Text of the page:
The word “rehearsal” can bring up anxiety for some worship leaders. Thinking of all that goes into scheduling and rehearsing a group of volunteer musicians can certainly be overwhelming.
I first began noticing the stress that rehearsals can cause when I was in High School. One afternoon I went into the church office to see if I could help my worship pastor with any preparation. It felt like I had stumbled into a factory at maximum capacity, operated by a single (stressed out) worker running from machine to machine. Charts were flying out of the printer, batteries for microphones were being flung into boxes across the room, CDs of the week’s songs were being burned (for those under the age of 21, CDs were an analog version of a Spotify playlist that can only hold 12 songs). I can only imagine that this still takes place in churches across the world before rehearsals each week!
Whether you are the worship leader, music director, or a volunteer musician I hope that these 4 practical tips can help your rehearsals become more of a time of worship and fellowship than a time of worry and stress.
1. Create a seasonal “song database” of songs you’re planning on doing for the next few months
Select 20 or songs you want to do over the next few months to give your team so they can be listening in their spare time and praying for God to move as they lead those songs. The “song database” could be a playlist that everyone has access to or a Dropbox link with a folder of all the charts and links to songs. This empowers your musicians to lead with confidence knowing the songs and that God will move through it!
2. Communicate expectations for each musician clearly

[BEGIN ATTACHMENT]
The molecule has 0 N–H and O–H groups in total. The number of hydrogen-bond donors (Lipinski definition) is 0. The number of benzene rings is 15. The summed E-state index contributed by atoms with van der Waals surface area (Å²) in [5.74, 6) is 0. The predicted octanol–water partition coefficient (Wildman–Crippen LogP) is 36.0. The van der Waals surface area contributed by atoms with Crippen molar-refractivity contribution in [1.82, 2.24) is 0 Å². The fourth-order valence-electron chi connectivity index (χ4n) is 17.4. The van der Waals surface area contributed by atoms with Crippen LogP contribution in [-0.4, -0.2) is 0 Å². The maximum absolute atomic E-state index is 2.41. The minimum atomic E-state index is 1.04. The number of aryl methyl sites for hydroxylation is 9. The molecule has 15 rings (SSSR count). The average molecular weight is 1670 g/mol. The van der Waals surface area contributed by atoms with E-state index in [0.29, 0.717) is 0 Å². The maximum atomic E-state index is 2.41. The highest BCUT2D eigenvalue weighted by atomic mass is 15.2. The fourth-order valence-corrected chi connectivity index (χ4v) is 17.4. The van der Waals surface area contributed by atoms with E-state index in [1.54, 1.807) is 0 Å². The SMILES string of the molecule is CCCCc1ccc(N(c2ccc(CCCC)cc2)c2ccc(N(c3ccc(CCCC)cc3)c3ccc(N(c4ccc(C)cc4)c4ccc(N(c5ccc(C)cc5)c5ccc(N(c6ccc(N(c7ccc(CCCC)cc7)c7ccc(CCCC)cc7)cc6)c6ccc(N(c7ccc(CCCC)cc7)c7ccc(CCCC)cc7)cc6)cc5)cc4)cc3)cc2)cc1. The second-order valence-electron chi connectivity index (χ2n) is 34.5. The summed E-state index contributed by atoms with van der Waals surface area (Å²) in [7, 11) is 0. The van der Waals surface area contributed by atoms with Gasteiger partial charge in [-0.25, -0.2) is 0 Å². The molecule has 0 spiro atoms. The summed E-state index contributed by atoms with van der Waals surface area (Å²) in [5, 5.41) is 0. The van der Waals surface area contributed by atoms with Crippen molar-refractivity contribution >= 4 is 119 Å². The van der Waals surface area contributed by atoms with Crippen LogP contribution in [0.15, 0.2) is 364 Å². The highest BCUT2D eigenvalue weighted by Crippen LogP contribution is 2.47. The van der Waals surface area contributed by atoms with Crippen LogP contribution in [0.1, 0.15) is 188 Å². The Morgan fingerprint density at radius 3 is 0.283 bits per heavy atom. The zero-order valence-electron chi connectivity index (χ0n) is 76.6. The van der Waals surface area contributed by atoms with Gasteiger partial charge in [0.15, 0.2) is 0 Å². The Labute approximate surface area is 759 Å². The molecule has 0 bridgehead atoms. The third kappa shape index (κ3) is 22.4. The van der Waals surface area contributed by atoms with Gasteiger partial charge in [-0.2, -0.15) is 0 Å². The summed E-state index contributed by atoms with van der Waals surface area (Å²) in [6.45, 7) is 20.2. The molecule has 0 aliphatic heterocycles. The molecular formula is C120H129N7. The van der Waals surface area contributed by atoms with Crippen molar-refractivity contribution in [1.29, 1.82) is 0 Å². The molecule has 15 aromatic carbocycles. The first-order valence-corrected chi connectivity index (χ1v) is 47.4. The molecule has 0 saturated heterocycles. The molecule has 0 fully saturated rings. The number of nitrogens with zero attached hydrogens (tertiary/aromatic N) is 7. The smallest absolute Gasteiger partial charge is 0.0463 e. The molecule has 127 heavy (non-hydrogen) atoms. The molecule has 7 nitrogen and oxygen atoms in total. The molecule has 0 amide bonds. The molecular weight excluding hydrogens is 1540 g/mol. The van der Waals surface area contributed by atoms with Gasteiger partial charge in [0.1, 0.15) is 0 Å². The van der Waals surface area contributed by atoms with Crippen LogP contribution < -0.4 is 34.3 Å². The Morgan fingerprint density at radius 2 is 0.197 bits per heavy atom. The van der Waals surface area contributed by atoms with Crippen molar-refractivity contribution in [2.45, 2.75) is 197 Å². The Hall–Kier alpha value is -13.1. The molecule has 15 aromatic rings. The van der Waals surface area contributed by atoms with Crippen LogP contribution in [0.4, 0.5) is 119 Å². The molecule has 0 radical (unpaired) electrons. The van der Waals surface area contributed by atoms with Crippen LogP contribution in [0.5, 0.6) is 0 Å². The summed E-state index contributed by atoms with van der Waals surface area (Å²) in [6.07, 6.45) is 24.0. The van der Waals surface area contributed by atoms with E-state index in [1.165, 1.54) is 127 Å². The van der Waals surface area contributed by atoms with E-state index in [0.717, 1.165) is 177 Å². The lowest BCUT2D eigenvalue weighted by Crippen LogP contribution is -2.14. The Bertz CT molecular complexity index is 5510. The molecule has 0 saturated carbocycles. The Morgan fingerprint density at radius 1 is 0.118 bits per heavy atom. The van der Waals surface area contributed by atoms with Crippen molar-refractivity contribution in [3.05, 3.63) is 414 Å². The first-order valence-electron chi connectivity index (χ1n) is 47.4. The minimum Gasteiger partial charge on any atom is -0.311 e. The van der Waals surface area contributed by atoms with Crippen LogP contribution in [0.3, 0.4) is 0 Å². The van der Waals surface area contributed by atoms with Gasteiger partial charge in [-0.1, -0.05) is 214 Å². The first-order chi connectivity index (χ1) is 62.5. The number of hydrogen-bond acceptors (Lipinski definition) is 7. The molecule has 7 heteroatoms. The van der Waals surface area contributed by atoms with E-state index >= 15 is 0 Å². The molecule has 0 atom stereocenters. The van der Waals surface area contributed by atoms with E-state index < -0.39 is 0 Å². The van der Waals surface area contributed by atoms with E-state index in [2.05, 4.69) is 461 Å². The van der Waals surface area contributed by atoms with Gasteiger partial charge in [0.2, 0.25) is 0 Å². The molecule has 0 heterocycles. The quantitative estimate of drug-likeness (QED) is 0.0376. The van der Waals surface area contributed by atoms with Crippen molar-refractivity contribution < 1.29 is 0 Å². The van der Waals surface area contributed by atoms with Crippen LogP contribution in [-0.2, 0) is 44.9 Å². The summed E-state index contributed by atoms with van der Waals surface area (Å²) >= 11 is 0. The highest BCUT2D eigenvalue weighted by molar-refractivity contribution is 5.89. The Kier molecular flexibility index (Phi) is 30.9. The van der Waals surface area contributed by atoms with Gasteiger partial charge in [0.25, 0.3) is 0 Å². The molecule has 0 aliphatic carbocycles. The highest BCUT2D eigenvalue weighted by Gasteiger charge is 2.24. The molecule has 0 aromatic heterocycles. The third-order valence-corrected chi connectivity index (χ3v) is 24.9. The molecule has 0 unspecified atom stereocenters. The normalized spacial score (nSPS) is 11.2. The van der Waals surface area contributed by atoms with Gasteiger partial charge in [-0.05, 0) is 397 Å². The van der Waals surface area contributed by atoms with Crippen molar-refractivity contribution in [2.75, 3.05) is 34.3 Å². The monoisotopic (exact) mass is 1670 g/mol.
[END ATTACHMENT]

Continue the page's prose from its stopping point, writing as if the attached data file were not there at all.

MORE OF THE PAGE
It is nearly impossible for people to meet expectations that are not communicated. For example, it might seem obvious to some that “playing the song properly” would be a priority when rehearsing, but some people are not thinking about the music at all! Volunteers have so much going on in their lives that rehearsal time for them might be a place where they can hang out with their friends and jam, rather than a place to prepare songs for Sunday. Let them know what they should do in preparation for rehearsal and also what a successful rehearsal might look like to you. Giving your team some goals and expectations gives them the opportunity to rise to the occasion rather than risk letting you down by something that they didn’t even know about.
3. Designate one member of the band to be the rehearsal music director
Music directors can help rehearsals, sound checks, and services run smoothly by providing leadership. It can be as simple as someone who ensures all the charts are printed in time and communicates to the band and worship leader. But it can also be as detailed as taking notes during rehearsals of what the worship leader wants, running sound check time, and making sure the band is comfortable with mixes and songs. Even if you do not have someone in your volunteer worship band who can take on any of these tasks, there might be a student in the youth ministry or someone looking to get plugged into the music ministry that might be able to help take a task or two off your plate.
4. Be more prepared than anyone else
If you’re a leader, you should be the most prepared person on the team. This just means that you know where you’re headed so you can communicate that everyone. Preparation allows you to play the music rather than having the music playing you.
I’ve learned to love rehearsals when everyone comes prepared and ready to worship. Some of my favorite times of worship have happened in times just rehearsing songs in a small room as we invite the Holy Spirit to have His way. My prayer is that you will find these times of preparation refreshing and that your worship on Sunday would be an overflow of the time you spent off stage.
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